Defendant concedes that he agreed to a stipulation not to sequester the jury during trial, and further admits that during the course of the trial, the trial judge admonished the jury prior to each adjournment not to read any newspaper accounts of the trial, nor to listen to any radio or TV accounts. Defendant argues that the stipulation not to sequester the jury does not lessen what he describes as the heavy burden resting on the trial judge to insure that the jury is not exposed to news accounts of the trial which are of a prejudicial nature. It is the defendant's contention that the court has the duty to question the jury to determine whether or not they have read or heard any prejudicial publicity at every point in the trial where it is resumed pursuant to adjournment, even though the defendant did not advise the court of the publicity during the course of the trial, citing United States v. Nick Palermo, 410 F.2d 468 (CA 7th 1969).

We have examined the articles and find that they are largely factual and accurate in their accounting of the proceedings reported. While the headlines refer to the telling of a "love tryst," to the "other woman" testifying, and to the "paramour" testifying, and refer to the finding of drug traces in the dead woman, we do not find that the articles derogate the defendant or are otherwise inflammatory. In our opinion the publicity was not so grossly prejudicial that the trial judge was required to question the jury on his own initiative. United States v. Nick Palermo, supra; Margloes v. U.S., 407 F.2d 727 (CA 7th 1969); U.S. v. Rizzo, 409 F.2d 400 (CA 7th 1969). We further agree with the State's argument that a blanket assertion to the court that the jurors read the newspaper articles complained of is insufficient to raise the inference that the jurors had seen or read the articles. The People v. Gambino, supra, 36-37.

(11) The court erred in denying a portion of defendant's motion for a bill of particulars. Defendant argues that the court erred in denying portions of its motion for a bill of particulars, filed on May 12, 1968, which requested that the State specify in what manner it is alleged that defendant caused Leone V. Richards to remain within a garage, and which requested the names of persons, other than those appearing on the list of witnesses, known to the State as having witnessed the commission of the crime.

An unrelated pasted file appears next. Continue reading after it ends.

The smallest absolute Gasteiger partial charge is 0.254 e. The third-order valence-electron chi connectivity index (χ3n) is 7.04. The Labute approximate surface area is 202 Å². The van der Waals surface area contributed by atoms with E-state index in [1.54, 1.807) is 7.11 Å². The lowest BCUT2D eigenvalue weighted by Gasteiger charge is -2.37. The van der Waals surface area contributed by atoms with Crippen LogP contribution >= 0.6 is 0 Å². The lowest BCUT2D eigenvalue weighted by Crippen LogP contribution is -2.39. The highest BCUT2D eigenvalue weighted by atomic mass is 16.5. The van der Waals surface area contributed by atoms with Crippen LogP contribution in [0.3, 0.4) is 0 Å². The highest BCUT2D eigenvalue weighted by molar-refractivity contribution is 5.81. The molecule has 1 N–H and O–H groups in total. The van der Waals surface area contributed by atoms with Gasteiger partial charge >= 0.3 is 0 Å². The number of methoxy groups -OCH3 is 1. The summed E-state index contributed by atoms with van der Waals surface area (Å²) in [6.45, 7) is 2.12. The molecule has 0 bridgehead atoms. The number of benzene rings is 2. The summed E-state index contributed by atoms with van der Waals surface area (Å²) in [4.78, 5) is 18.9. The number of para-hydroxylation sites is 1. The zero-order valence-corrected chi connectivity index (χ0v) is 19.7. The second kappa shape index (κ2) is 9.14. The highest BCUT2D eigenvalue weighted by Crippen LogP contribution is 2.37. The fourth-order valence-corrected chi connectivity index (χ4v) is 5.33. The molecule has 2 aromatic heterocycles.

The trial court properly ruled that the first portion of the motion was a request for evidentiary details which the State was not obliged to furnish in advance of trial. The People v. Sims, 393 Ill. 238, 241-242, 66 N.E.2d 86 (1946). Prior to trial, the People provided defendant with information as to the location of the garage alleged in the indictment, that the source of the carbon-monoxide gas mentioned in the indictment was from an automobile, that the manner in which the garage became filled with gas was from an automobile, and furnished the autopsy report which indicated death from carbon-monoxide poisoning. In addition, the State furnished the toxicologist's report indicating the presence of the carbon monoxide and Doriden in decedent's blood, and the defendant obtained a copy of the Coroner's inquest proceedings. The indictment and these disclosures were sufficient both for the accused's understanding of the nature of the charges against him and to enable him to prepare his defense; the court did not abuse its discretion in denying this portion of the motion.

Nor did the court err in denying the remaining portion of the motion. There is no requirement that the State furnish defendant with the names of witnesses whom the State did not intend to call at trial. The People v. Ostrand, 35 Ill.2d 520, 531, 221 N.E.2d 499 (1966).

We next review defendant's claim of prejudice directed at the State's failure to produce certain evidence and to make certain disclosures.